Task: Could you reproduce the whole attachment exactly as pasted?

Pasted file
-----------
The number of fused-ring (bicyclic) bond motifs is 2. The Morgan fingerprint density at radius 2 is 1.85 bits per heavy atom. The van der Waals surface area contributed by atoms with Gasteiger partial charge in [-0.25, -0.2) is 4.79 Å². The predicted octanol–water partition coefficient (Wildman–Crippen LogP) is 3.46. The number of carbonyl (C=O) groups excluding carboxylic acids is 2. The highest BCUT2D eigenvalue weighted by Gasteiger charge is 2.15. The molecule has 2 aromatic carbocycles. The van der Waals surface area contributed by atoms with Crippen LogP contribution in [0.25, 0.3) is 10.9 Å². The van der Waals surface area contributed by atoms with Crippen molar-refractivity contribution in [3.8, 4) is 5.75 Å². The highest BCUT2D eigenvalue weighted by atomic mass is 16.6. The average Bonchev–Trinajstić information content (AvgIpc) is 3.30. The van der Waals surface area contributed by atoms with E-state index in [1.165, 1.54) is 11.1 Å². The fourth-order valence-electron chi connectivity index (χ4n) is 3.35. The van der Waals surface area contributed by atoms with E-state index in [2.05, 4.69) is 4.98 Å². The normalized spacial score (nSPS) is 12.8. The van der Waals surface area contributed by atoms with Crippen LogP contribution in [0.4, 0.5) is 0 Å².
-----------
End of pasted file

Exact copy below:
The number of fused-ring (bicyclic) bond motifs is 2. The Morgan fingerprint density at radius 2 is 1.85 bits per heavy atom. The van der Waals surface area contributed by atoms with Gasteiger partial charge in [-0.25, -0.2) is 4.79 Å². The predicted octanol–water partition coefficient (Wildman–Crippen LogP) is 3.46. The number of carbonyl (C=O) groups excluding carboxylic acids is 2. The highest BCUT2D eigenvalue weighted by Gasteiger charge is 2.15. The molecule has 2 aromatic carbocycles. The van der Waals surface area contributed by atoms with Crippen LogP contribution in [0.25, 0.3) is 10.9 Å². The van der Waals surface area contributed by atoms with Crippen molar-refractivity contribution in [3.8, 4) is 5.75 Å². The highest BCUT2D eigenvalue weighted by atomic mass is 16.6. The average Bonchev–Trinajstić information content (AvgIpc) is 3.30. The van der Waals surface area contributed by atoms with E-state index in [1.165, 1.54) is 11.1 Å². The fourth-order valence-electron chi connectivity index (χ4n) is 3.35. The van der Waals surface area contributed by atoms with E-state index in [2.05, 4.69) is 4.98 Å². The normalized spacial score (nSPS) is 12.8. The van der Waals surface area contributed by atoms with Crippen LogP contribution in [0.4, 0.5) is 0 Å².